Chantal Kesteloot

Cegesoma

Chantal Kesteloot is doctor in contemporary history. She has joined the team of the Centre for Historical Research and Documentation on War and Contemporary Society/State Archives in 1992. She is currently in charge of the sector public history. Her main areas of interest are the history of Brussels and the memory of the war; issues of nationalism and national identities.

Among her latest publications, « Verso la Public History. Rappresentazioni e commemorazioni delle guerre mondiali in Belgio », in Memoria e Ricerca. Rivista di Storia Contemporanea 2017/1, pp. 41-60, « De la séparation administrative au nationalisme belge : la quête identitaire du mouvement wallon à la faveur de la Grande Guerre », in Sylvain Gregori & Jean-Paul Pellegrinetti (dir.), Minorités, identités régionales et nationales en guerre 1914-1918, PUR, Rennes, 2017, (with Bruno Benvindo), Bruxelles, ville occupée, 1914-1918, La Renaissance du Livre, 2016, (with Mélanie Bost), Les commémorations de la Première Guerre mondiale (Courrier hebdomadaire du CRISP, n°2235-2236), Brussels, 2014; (with Laurence van Ypersele and Emmanuel Debruyne), Brussels. Memory and War (1914-2014), Brussels, La Renaissance du Livre, 2014; "The role of the War in National Societies: The Examples of Belgium, Luxembourg and the Nederlands", in Jörg Echternkamp & Stefan Martens (dir.), Experience and Memory. The Second World War in Europe, Oxford, Berghahn, 2010.

The Great War One Hundred Years On

From Exultation to Indifference (Belgium, 2014 - 2018)?

At a time when the commemorations of the centenary end, the purpose of this contribution is to sketch a first reflection. What was the role of institutional actors? In what way and how were historians associated with it?What are the big markers of these unprecedented events at both Belgian and international levels?

The commemorations of the Centenary of the First World War was an excellent test for understanding the functioning of Belgian federalism. All the federated entities and the federal government have played a more or less important role, revealing specific political agendas that are as much about their positioning on the Belgian (and international) level as their respective interest for the First World War. These commemorations were also indicative of extremely strong local dynamics that partly contrast with scientific research, which is increasingly part of transnational or comparative perspectives.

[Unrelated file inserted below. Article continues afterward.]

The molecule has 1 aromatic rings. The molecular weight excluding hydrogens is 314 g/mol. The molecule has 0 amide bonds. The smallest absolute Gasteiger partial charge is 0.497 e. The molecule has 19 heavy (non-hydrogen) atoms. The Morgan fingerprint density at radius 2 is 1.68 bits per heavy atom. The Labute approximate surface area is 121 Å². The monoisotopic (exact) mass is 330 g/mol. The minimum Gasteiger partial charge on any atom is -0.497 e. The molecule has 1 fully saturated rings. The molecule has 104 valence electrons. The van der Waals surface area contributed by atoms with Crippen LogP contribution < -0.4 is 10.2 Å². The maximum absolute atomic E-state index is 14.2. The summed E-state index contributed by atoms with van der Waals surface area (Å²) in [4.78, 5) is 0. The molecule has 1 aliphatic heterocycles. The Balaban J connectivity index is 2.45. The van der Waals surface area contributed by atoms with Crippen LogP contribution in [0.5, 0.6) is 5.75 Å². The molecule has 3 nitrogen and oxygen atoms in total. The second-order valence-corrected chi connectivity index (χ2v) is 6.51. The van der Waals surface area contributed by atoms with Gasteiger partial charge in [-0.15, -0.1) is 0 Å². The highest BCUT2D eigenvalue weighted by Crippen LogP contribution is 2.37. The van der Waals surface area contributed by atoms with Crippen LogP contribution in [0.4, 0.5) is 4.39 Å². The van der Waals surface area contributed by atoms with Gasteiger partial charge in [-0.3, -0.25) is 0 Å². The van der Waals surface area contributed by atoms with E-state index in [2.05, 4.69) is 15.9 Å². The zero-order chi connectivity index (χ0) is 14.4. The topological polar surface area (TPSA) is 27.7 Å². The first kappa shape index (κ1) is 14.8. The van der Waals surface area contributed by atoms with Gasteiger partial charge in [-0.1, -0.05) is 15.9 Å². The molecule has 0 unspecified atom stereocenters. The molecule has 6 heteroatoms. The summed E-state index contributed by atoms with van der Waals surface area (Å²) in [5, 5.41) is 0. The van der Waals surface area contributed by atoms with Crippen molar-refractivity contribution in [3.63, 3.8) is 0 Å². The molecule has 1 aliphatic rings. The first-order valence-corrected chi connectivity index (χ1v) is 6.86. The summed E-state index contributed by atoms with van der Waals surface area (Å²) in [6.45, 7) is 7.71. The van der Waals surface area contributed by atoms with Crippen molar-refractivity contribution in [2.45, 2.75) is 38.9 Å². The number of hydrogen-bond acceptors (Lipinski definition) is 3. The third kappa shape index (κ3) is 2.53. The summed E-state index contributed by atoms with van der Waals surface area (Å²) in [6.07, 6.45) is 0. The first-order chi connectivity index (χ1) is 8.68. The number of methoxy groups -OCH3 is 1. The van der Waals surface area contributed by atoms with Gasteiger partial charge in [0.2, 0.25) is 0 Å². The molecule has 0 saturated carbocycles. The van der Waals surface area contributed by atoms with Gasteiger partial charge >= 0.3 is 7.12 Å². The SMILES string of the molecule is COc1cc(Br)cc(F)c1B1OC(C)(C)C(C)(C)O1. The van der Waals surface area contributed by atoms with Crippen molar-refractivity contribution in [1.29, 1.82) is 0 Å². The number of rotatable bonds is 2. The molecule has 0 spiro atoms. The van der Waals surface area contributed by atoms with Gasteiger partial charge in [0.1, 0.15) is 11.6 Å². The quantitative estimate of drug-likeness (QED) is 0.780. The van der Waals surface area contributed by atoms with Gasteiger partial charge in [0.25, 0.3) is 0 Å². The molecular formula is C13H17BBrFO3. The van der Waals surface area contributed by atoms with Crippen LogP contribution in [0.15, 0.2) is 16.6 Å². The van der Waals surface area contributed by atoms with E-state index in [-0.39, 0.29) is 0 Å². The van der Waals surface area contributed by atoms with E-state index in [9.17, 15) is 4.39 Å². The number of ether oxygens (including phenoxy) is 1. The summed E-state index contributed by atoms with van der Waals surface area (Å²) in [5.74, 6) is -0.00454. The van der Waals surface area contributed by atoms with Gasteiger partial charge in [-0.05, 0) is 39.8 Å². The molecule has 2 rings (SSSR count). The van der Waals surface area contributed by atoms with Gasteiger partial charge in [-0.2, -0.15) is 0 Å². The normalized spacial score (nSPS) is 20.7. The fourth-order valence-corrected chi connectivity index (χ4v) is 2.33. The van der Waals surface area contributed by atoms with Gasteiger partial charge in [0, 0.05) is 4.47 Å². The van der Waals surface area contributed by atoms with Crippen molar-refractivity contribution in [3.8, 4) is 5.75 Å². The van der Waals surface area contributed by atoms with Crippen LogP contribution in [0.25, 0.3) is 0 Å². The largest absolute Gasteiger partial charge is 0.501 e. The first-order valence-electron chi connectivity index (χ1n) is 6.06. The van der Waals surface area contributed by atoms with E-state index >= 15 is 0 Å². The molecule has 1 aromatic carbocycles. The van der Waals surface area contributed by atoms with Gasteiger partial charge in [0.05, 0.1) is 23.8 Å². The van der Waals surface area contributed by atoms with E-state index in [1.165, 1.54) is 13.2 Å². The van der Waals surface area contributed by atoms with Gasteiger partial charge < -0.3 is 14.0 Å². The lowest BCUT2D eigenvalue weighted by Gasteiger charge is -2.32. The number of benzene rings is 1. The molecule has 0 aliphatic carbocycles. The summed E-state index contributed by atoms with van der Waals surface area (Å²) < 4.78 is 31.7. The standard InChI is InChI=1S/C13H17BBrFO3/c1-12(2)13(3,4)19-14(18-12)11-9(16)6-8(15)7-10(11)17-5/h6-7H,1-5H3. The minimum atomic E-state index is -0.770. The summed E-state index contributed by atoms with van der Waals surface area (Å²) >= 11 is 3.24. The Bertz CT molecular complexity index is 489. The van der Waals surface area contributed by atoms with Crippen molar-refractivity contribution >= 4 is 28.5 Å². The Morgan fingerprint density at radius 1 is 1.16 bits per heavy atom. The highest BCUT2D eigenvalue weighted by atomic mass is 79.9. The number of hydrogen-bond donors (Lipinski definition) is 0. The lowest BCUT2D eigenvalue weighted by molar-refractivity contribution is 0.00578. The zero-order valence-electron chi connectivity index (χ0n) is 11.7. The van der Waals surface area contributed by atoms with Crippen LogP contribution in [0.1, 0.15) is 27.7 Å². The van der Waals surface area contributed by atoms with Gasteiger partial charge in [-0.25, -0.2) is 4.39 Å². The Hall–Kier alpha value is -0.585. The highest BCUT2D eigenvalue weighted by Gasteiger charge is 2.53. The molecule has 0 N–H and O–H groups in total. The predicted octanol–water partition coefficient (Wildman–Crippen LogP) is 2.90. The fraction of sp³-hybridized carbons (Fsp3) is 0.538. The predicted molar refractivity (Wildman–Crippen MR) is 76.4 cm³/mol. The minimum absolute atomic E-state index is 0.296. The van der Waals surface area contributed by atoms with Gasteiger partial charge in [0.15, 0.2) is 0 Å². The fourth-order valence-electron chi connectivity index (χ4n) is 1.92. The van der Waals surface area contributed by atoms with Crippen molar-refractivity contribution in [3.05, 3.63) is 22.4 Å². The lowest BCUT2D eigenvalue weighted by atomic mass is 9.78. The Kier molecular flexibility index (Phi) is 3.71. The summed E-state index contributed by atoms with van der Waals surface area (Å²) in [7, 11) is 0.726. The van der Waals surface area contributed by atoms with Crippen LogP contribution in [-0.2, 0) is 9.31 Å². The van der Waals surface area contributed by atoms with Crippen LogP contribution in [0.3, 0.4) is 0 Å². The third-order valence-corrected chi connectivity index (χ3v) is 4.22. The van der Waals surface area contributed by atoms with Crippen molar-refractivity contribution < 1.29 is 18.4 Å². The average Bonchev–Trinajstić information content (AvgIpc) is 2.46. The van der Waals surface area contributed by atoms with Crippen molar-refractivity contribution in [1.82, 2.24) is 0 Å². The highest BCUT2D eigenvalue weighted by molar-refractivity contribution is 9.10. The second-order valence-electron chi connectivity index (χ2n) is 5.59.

At a time when there are no more witnesses and where the monumental memory is no longer understandable by the new generations, one of the major preoccupations has been to make sense and to draw on a register of contemporary values even if it blurs the classic reading grids of the past. At the time of this first assessment, the eye will also be on new tools - commemorations in the digital era - and new practices - forms of re-enactment - without neglecting the importance of the media and the logic which have weighed heavily on this "great centenary".

At a time when the commemorations of the centenary end, the purpose of this contribution is to sketch a first reflection. What was the role of institutional actors? In what way and how were historians associated with it? What are the big markers of these unprecedented events at both Belgian and international levels? The commemorations of the Centenary of the First World War was an excellent test for understanding the functioning of Belgian federalism.

All the federated entities and the federal government have played a more or less important role, revealing specific political agendas that are as much about their positioning on the Belgian (and international) level as their respective interest for the First World War. These commemorations were also indicative of extremely strong local dynamics that partly contrast with scientific research, which is increasingly part of transnational or comparative perspectives.

At a time when there are no more witnesses and where the monumental memory is no longer understandable by the new generations, one of the major preoccupations has been to make sense and to draw on a register of contemporary values even if it blurs the classic reading grids of the past. At the time of this first assessment, the eye will also be on new tools - commemorations in the digital era - and new practices - forms of re-enactment - without neglecting the importance of the media and the logic which have weighed heavily on this "great centenary".

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